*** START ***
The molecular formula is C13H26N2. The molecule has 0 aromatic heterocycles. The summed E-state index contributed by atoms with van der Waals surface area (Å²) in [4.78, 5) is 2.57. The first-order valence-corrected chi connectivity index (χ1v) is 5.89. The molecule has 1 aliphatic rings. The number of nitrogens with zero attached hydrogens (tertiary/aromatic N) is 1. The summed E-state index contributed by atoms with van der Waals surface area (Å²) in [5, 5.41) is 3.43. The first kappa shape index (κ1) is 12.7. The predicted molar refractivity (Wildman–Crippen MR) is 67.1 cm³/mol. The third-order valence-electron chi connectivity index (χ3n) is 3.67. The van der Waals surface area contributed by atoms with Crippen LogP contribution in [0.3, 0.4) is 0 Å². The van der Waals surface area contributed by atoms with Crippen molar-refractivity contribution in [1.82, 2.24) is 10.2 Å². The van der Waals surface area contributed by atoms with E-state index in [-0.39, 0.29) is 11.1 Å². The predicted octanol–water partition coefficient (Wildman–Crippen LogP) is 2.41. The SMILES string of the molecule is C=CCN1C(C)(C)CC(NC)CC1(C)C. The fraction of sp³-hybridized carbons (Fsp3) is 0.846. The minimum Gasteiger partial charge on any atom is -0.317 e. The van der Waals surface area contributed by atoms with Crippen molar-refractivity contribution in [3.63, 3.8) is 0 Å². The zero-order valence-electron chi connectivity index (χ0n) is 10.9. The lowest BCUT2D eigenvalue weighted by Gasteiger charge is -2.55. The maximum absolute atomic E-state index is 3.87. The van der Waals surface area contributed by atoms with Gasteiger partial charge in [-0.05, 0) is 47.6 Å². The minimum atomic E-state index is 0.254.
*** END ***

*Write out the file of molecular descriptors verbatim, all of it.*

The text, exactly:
The molecular formula is C13H26N2. The molecule has 0 aromatic heterocycles. The summed E-state index contributed by atoms with van der Waals surface area (Å²) in [4.78, 5) is 2.57. The first-order valence-corrected chi connectivity index (χ1v) is 5.89. The molecule has 1 aliphatic rings. The number of nitrogens with zero attached hydrogens (tertiary/aromatic N) is 1. The summed E-state index contributed by atoms with van der Waals surface area (Å²) in [5, 5.41) is 3.43. The first kappa shape index (κ1) is 12.7. The predicted molar refractivity (Wildman–Crippen MR) is 67.1 cm³/mol. The third-order valence-electron chi connectivity index (χ3n) is 3.67. The van der Waals surface area contributed by atoms with Crippen LogP contribution in [0.3, 0.4) is 0 Å². The van der Waals surface area contributed by atoms with Crippen molar-refractivity contribution in [1.82, 2.24) is 10.2 Å². The van der Waals surface area contributed by atoms with E-state index in [-0.39, 0.29) is 11.1 Å². The predicted octanol–water partition coefficient (Wildman–Crippen LogP) is 2.41. The SMILES string of the molecule is C=CCN1C(C)(C)CC(NC)CC1(C)C. The fraction of sp³-hybridized carbons (Fsp3) is 0.846. The minimum Gasteiger partial charge on any atom is -0.317 e. The van der Waals surface area contributed by atoms with Crippen molar-refractivity contribution in [3.63, 3.8) is 0 Å². The zero-order valence-electron chi connectivity index (χ0n) is 10.9. The lowest BCUT2D eigenvalue weighted by Gasteiger charge is -2.55. The maximum absolute atomic E-state index is 3.87. The van der Waals surface area contributed by atoms with Gasteiger partial charge in [-0.05, 0) is 47.6 Å². The minimum atomic E-state index is 0.254.